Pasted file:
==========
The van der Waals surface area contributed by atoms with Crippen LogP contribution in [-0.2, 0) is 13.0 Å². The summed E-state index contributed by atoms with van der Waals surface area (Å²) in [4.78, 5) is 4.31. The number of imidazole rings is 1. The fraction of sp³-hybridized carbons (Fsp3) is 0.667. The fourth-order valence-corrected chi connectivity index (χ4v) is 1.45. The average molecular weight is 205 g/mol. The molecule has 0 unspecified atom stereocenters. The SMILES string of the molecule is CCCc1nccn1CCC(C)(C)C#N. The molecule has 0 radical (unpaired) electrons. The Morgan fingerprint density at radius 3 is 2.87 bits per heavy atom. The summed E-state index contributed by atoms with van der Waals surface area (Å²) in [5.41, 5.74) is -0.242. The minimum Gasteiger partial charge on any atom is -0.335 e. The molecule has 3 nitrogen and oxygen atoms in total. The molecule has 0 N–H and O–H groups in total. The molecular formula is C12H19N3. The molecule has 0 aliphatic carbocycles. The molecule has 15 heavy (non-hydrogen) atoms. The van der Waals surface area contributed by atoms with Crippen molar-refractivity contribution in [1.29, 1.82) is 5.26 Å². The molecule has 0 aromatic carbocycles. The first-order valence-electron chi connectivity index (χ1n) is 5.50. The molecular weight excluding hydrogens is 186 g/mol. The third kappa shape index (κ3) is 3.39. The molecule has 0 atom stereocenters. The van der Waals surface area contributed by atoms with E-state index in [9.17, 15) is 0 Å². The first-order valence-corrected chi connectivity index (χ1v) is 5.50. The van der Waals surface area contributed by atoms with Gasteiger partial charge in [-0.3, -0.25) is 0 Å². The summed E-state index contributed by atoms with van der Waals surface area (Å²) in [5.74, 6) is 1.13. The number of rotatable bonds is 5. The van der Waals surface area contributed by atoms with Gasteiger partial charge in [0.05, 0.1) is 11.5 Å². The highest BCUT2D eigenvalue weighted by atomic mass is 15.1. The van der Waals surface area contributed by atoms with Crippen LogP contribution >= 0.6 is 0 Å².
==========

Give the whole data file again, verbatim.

The van der Waals surface area contributed by atoms with Crippen LogP contribution in [-0.2, 0) is 13.0 Å². The summed E-state index contributed by atoms with van der Waals surface area (Å²) in [4.78, 5) is 4.31. The number of imidazole rings is 1. The fraction of sp³-hybridized carbons (Fsp3) is 0.667. The fourth-order valence-corrected chi connectivity index (χ4v) is 1.45. The average molecular weight is 205 g/mol. The molecule has 0 unspecified atom stereocenters. The SMILES string of the molecule is CCCc1nccn1CCC(C)(C)C#N. The molecule has 0 radical (unpaired) electrons. The Morgan fingerprint density at radius 3 is 2.87 bits per heavy atom. The summed E-state index contributed by atoms with van der Waals surface area (Å²) in [5.41, 5.74) is -0.242. The minimum Gasteiger partial charge on any atom is -0.335 e. The molecule has 3 nitrogen and oxygen atoms in total. The molecule has 0 N–H and O–H groups in total. The molecular formula is C12H19N3. The molecule has 0 aliphatic carbocycles. The molecule has 15 heavy (non-hydrogen) atoms. The van der Waals surface area contributed by atoms with Crippen molar-refractivity contribution in [1.29, 1.82) is 5.26 Å². The molecule has 0 aromatic carbocycles. The first-order valence-electron chi connectivity index (χ1n) is 5.50. The molecular weight excluding hydrogens is 186 g/mol. The third kappa shape index (κ3) is 3.39. The molecule has 0 atom stereocenters. The van der Waals surface area contributed by atoms with E-state index in [9.17, 15) is 0 Å². The first-order valence-corrected chi connectivity index (χ1v) is 5.50. The van der Waals surface area contributed by atoms with Gasteiger partial charge in [-0.3, -0.25) is 0 Å². The summed E-state index contributed by atoms with van der Waals surface area (Å²) in [5.74, 6) is 1.13. The number of rotatable bonds is 5. The van der Waals surface area contributed by atoms with Gasteiger partial charge in [0.05, 0.1) is 11.5 Å². The highest BCUT2D eigenvalue weighted by atomic mass is 15.1. The van der Waals surface area contributed by atoms with Crippen LogP contribution >= 0.6 is 0 Å².